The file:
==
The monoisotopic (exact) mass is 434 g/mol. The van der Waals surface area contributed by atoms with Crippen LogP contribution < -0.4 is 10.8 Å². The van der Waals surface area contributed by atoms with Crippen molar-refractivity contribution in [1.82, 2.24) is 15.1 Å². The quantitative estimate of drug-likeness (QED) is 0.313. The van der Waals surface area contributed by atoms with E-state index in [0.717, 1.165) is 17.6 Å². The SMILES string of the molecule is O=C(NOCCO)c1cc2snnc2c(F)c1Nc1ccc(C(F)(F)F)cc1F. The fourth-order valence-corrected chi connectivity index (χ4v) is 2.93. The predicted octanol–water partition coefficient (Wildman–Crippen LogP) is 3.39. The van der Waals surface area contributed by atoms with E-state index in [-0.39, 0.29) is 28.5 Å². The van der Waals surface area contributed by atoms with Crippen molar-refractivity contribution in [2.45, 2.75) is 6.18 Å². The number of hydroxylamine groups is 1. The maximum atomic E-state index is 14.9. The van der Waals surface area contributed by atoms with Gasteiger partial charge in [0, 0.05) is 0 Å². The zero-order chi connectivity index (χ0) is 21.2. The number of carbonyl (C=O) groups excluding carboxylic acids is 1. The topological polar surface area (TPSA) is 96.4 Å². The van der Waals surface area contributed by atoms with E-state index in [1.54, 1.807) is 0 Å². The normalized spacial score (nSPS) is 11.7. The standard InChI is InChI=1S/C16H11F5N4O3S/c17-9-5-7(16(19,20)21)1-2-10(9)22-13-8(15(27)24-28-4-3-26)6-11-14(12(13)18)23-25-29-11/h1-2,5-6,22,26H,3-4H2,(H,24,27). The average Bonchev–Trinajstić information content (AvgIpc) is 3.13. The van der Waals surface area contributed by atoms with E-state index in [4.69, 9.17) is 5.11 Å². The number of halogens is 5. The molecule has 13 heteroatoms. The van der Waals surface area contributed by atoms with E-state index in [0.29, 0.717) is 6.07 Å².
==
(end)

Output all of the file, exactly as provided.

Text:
The monoisotopic (exact) mass is 434 g/mol. The van der Waals surface area contributed by atoms with Crippen LogP contribution < -0.4 is 10.8 Å². The van der Waals surface area contributed by atoms with Crippen molar-refractivity contribution in [1.82, 2.24) is 15.1 Å². The quantitative estimate of drug-likeness (QED) is 0.313. The van der Waals surface area contributed by atoms with E-state index in [0.717, 1.165) is 17.6 Å². The SMILES string of the molecule is O=C(NOCCO)c1cc2snnc2c(F)c1Nc1ccc(C(F)(F)F)cc1F. The fourth-order valence-corrected chi connectivity index (χ4v) is 2.93. The predicted octanol–water partition coefficient (Wildman–Crippen LogP) is 3.39. The van der Waals surface area contributed by atoms with E-state index in [-0.39, 0.29) is 28.5 Å². The van der Waals surface area contributed by atoms with Crippen molar-refractivity contribution in [2.45, 2.75) is 6.18 Å². The number of hydroxylamine groups is 1. The maximum atomic E-state index is 14.9. The van der Waals surface area contributed by atoms with Gasteiger partial charge in [0, 0.05) is 0 Å². The zero-order chi connectivity index (χ0) is 21.2. The number of carbonyl (C=O) groups excluding carboxylic acids is 1. The topological polar surface area (TPSA) is 96.4 Å². The van der Waals surface area contributed by atoms with E-state index in [1.54, 1.807) is 0 Å². The normalized spacial score (nSPS) is 11.7. The standard InChI is InChI=1S/C16H11F5N4O3S/c17-9-5-7(16(19,20)21)1-2-10(9)22-13-8(15(27)24-28-4-3-26)6-11-14(12(13)18)23-25-29-11/h1-2,5-6,22,26H,3-4H2,(H,24,27). The average Bonchev–Trinajstić information content (AvgIpc) is 3.13. The van der Waals surface area contributed by atoms with E-state index in [4.69, 9.17) is 5.11 Å². The number of halogens is 5. The molecule has 13 heteroatoms. The van der Waals surface area contributed by atoms with E-state index in [0.29, 0.717) is 6.07 Å².